I now have conclusive proof (anecdotal, sure, but personally true) that drinking is more dangerous than skydiving. You see, Monday night, at a party for the opening of IFP Independent Film Week, while drinking a beer from a bottle, I somehow managed to chip the bottom of my front tooth, which also happens to be a crown from a biking accident when I was about 12. Meanwhile, last Saturday (Sept. 13), I jumped out of an airplane and landed with no injuries whatsoever. Jumping might actually be a misnomer. Rather, I fell (deliberately) out of an airplane. There wasn't much actual jumping involved. And the falling happened from roughly 11,500 feet.
Few people were more surprised than I that I chose to partake in such an activity. I'm not what I would consider the extreme sports type, and skydiving was neither a lifelong dream nor even a huge fear I decided I needed to overcome. I don't have problems with heights or airplanes, in general.
The first question most people asked me when I explained that I was planning to do/had done this was, "Were you planning to do so for a long time?" Nope. In fact, I vividly remember one of many San Francisco to Los Angeles drives down Highway 5, this one with my younger cousin David. It was probably about 15 years ago, give or take, when I was in my early-to-mid 20s. Somehow, the topic came up, and David (four years younger than I) mentioned that he had gone skydiving. He told me all about it and how great it was, but my response was essentially, "Wow, that is something I seriously don't ever see myself having any interest in doing."
And then, out of nowhere, a year or two ago (probably due to way too many episodes of The Amazing Race), I suddenly had this urge to jump out of an airplane. This year, kind of out of nowhere, as people began asking me about my summer plans, I found myself responding, "I'm not sure, but I'm thinking of going skydiving." Of course, that was easy to say, especially without any plans or any friends who might go with me. And then, suddenly one day in the midst of an IM chat with my friend Jill (which one of us brought up the topic is an ongoing debate), we both realized that we had been thinking of doing it.
That was in May. The entire summer went by with no action but plenty of threats to each other: "Are we going to do this?" "Yeah, of course." "When?" "I don't know. You tell me." Labor Day approached; Time Out New York listed skydiving as one of the 25 things to do before the end of the summer; Jill had her birthday dinner; and we picked a date (along with a third jumper, her friend Jess.) But we waited too long to make our reservation, and our original date was all filled up. We chose Sept. 13 instead, the weekend after I would return from the Toronto Film Festival and before my birthday.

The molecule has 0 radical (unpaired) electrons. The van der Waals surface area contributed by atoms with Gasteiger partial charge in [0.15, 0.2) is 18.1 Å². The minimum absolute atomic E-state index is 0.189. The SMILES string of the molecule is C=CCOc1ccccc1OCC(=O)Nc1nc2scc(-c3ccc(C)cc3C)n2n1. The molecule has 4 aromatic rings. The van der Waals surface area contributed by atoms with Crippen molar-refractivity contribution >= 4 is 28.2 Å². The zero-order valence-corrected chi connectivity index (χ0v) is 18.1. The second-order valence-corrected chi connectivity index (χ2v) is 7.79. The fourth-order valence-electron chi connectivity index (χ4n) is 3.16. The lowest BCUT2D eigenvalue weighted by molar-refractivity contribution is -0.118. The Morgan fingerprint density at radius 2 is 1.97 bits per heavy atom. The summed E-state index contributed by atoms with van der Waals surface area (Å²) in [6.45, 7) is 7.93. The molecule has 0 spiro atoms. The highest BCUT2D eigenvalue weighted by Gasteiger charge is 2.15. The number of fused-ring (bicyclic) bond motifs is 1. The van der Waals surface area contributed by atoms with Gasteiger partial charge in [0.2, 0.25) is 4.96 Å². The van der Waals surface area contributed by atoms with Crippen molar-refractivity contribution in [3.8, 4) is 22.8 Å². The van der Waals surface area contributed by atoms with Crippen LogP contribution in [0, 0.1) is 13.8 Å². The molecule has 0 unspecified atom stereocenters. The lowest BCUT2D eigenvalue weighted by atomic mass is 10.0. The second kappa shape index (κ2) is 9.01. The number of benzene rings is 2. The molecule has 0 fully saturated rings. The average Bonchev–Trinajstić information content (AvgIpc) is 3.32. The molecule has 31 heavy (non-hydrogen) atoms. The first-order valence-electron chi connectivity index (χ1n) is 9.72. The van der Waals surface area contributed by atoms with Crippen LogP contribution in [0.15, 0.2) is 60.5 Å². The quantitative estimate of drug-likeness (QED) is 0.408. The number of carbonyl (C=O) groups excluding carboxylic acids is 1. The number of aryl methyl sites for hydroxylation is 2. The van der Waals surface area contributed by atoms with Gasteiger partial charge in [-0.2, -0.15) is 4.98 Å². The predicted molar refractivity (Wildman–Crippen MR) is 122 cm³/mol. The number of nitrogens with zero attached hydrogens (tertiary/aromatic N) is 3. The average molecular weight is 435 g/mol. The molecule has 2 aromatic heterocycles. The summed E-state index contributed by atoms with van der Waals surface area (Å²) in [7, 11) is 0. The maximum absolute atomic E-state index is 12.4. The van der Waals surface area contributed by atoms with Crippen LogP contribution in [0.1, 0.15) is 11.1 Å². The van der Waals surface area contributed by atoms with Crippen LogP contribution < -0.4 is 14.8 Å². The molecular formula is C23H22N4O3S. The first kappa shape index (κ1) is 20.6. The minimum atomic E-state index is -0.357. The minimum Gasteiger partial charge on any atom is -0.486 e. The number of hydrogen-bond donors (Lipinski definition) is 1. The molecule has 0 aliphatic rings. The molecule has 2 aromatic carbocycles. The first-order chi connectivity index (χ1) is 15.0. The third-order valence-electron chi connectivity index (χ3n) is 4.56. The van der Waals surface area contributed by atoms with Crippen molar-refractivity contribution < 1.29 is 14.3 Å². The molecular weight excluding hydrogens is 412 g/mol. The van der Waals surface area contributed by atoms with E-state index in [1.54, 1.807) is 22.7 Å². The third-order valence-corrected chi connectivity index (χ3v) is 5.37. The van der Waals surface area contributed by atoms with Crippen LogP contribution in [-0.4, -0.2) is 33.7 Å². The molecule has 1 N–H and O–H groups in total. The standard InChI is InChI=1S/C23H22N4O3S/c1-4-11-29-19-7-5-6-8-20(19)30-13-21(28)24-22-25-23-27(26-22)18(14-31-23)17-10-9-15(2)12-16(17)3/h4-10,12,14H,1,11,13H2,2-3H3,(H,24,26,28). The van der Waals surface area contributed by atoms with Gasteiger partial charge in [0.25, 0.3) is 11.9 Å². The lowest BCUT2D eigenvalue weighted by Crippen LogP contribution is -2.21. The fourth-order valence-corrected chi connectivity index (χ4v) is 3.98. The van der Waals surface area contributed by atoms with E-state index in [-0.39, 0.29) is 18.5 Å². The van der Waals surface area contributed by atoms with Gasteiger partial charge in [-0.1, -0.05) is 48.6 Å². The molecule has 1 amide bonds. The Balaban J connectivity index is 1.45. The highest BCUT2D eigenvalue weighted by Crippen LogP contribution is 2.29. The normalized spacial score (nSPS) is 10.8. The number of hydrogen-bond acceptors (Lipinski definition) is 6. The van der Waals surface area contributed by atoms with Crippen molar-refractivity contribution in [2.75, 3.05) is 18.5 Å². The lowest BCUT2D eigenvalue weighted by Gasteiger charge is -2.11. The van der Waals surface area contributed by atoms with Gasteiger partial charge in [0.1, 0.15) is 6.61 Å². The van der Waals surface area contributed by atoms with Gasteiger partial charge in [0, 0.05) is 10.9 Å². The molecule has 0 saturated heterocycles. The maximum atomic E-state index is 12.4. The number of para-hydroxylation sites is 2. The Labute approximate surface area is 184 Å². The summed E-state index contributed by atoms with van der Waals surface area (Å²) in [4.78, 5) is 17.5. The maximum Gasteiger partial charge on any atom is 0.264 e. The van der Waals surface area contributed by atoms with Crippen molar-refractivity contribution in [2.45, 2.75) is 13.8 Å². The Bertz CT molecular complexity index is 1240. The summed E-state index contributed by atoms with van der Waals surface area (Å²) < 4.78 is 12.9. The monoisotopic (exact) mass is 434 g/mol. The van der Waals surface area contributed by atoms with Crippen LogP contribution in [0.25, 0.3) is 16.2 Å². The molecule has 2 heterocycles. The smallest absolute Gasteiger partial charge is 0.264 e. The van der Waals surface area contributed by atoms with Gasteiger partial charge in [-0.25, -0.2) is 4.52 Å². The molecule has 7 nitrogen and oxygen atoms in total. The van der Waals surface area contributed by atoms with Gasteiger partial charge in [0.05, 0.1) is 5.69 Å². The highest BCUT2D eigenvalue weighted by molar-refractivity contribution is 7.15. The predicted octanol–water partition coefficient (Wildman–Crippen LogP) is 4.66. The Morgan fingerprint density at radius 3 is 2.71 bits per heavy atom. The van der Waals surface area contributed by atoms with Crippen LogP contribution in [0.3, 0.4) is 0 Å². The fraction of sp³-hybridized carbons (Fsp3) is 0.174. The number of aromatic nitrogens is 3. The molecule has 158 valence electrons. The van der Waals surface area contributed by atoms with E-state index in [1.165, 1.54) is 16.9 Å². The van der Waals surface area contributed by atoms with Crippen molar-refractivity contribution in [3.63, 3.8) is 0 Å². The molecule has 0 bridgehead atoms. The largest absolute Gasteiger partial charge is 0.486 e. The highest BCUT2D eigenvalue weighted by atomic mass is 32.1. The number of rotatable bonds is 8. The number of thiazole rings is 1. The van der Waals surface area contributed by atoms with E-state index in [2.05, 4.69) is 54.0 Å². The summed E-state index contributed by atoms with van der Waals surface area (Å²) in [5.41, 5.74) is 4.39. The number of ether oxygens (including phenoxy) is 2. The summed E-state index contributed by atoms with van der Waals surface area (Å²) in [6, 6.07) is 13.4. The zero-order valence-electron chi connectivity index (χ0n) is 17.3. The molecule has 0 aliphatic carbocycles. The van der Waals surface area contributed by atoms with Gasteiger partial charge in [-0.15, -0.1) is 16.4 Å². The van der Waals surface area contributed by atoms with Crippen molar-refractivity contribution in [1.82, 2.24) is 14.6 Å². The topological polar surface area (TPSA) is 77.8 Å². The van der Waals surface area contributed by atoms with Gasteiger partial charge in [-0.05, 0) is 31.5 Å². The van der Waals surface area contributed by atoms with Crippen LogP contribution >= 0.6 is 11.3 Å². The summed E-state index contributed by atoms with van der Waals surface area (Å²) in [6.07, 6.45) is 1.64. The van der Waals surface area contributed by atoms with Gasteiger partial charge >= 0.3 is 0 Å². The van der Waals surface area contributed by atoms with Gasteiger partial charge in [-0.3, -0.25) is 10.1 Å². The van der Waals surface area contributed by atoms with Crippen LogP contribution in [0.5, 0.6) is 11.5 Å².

I came home from Toronto with a horrible cold. Thursday and Friday, I barely got out of bed, hoping that I would feel better enough to drive 90 minutes out to Calverton, Long Island, sign away all liability, step into a harness that would make me look waaaaay heavier than I am, attach myself to a person who has jumped out of planes thousands (probably tens-of-thousands) of times, and then see what it was like to fly, or at least fall.
Below, with somewhat cheesy music and plenty of proof that I should never ever ever give thumbs-up or devil horns with my hands again, is what happened:
Obviously, I survived. A more complete description after the jump ....
The other question everyone asks me repeatedly is, "Were you nervous?" Surprisingly, no. In fact, I expected to be much more anxious than I ever was, especially once it was actually time to jump. Yes, I was a little nervous, and the 10 minute ride up to altitude was the most nerve-wracking part, but when people started jumping, it all just happened so fast.
Actually, the long wait, coupled with my overactive brain, probably helped me immensely. We had a 2 PM reservation at Skydive Long Island in Calverton, about 90 minutes east of my Brooklyn home, out on the Island. Jill, Jess and I hopped in the Zipcar and left at Noon, arriving in the middle-of-nowhere around 1:30. We had called earlier in the morning to make sure that the potentially nasty weather wouldn't somehow inhibit our ability to jump. The woman at Skydive Long Island actually couldn't say, but she thought the weather was clearing up enough that they'd be able to start taking people up. No guarantees, and we might have a delay as all the people who had earlier time slots would be going first, but she thought things looked positive.
Well, waiting is just what we did. About three hours. Luckily, there was a small fundraiser happening that day for a local Autism support group. There was a lot of donated food. Even more fortuitously, having to wait so long allowed us to see many other people jump first. Actually, we couldn't really see them jump, but we saw them land. The jumps are so high and the plane so small, when people did start going, it looked more like the plane was taking some weird little pebble shits than anything else.